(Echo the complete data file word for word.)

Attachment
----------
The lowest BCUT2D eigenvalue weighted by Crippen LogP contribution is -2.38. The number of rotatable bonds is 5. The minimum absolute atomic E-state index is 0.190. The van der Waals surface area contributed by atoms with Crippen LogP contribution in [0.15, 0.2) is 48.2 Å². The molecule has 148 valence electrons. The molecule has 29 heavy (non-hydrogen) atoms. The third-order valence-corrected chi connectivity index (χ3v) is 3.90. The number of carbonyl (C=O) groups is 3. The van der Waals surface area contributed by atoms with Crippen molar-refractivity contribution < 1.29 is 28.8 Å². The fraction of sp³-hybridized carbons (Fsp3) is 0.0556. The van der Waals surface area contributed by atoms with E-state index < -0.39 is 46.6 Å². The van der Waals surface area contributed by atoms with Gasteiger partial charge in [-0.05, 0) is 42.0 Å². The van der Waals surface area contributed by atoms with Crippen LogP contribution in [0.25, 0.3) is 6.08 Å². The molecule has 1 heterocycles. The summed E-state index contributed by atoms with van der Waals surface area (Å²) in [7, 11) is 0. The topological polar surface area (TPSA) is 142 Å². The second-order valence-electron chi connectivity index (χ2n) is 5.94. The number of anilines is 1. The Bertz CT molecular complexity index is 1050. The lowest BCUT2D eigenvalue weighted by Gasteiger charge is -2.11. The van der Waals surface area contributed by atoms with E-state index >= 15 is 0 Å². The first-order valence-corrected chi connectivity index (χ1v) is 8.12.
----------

The lowest BCUT2D eigenvalue weighted by Crippen LogP contribution is -2.38. The number of rotatable bonds is 5. The minimum absolute atomic E-state index is 0.190. The van der Waals surface area contributed by atoms with Crippen LogP contribution in [0.15, 0.2) is 48.2 Å². The molecule has 148 valence electrons. The molecule has 29 heavy (non-hydrogen) atoms. The third-order valence-corrected chi connectivity index (χ3v) is 3.90. The number of carbonyl (C=O) groups is 3. The van der Waals surface area contributed by atoms with Crippen molar-refractivity contribution < 1.29 is 28.8 Å². The fraction of sp³-hybridized carbons (Fsp3) is 0.0556. The van der Waals surface area contributed by atoms with E-state index < -0.39 is 46.6 Å². The van der Waals surface area contributed by atoms with Gasteiger partial charge in [-0.05, 0) is 42.0 Å². The van der Waals surface area contributed by atoms with Crippen LogP contribution in [0.25, 0.3) is 6.08 Å². The molecule has 1 heterocycles. The summed E-state index contributed by atoms with van der Waals surface area (Å²) in [7, 11) is 0. The topological polar surface area (TPSA) is 142 Å². The second-order valence-electron chi connectivity index (χ2n) is 5.94. The number of anilines is 1. The Bertz CT molecular complexity index is 1050. The lowest BCUT2D eigenvalue weighted by Gasteiger charge is -2.11. The van der Waals surface area contributed by atoms with E-state index >= 15 is 0 Å². The first-order valence-corrected chi connectivity index (χ1v) is 8.12.